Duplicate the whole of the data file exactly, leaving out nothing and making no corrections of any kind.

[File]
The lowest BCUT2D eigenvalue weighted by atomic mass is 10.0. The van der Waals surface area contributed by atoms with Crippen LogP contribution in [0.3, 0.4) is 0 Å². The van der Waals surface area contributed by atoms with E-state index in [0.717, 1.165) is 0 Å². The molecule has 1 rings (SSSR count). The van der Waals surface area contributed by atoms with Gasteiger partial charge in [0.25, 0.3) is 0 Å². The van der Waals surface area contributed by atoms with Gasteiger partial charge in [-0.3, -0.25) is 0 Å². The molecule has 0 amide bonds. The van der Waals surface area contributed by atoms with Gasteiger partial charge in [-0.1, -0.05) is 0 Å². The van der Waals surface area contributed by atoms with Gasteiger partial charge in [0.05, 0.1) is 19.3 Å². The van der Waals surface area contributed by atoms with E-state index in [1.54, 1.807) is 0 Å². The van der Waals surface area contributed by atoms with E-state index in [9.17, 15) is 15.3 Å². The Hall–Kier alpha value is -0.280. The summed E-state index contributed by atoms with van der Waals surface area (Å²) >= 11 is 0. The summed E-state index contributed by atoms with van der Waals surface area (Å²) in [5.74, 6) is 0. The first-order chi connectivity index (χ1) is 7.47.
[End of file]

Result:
The lowest BCUT2D eigenvalue weighted by atomic mass is 10.0. The van der Waals surface area contributed by atoms with Crippen LogP contribution in [0.3, 0.4) is 0 Å². The van der Waals surface area contributed by atoms with E-state index in [0.717, 1.165) is 0 Å². The molecule has 1 rings (SSSR count). The van der Waals surface area contributed by atoms with Gasteiger partial charge in [0.25, 0.3) is 0 Å². The van der Waals surface area contributed by atoms with Gasteiger partial charge in [-0.3, -0.25) is 0 Å². The molecule has 0 amide bonds. The van der Waals surface area contributed by atoms with Gasteiger partial charge in [-0.1, -0.05) is 0 Å². The van der Waals surface area contributed by atoms with Gasteiger partial charge in [0.05, 0.1) is 19.3 Å². The van der Waals surface area contributed by atoms with E-state index in [1.54, 1.807) is 0 Å². The van der Waals surface area contributed by atoms with E-state index in [9.17, 15) is 15.3 Å². The Hall–Kier alpha value is -0.280. The summed E-state index contributed by atoms with van der Waals surface area (Å²) >= 11 is 0. The summed E-state index contributed by atoms with van der Waals surface area (Å²) in [5.74, 6) is 0. The first-order chi connectivity index (χ1) is 7.47.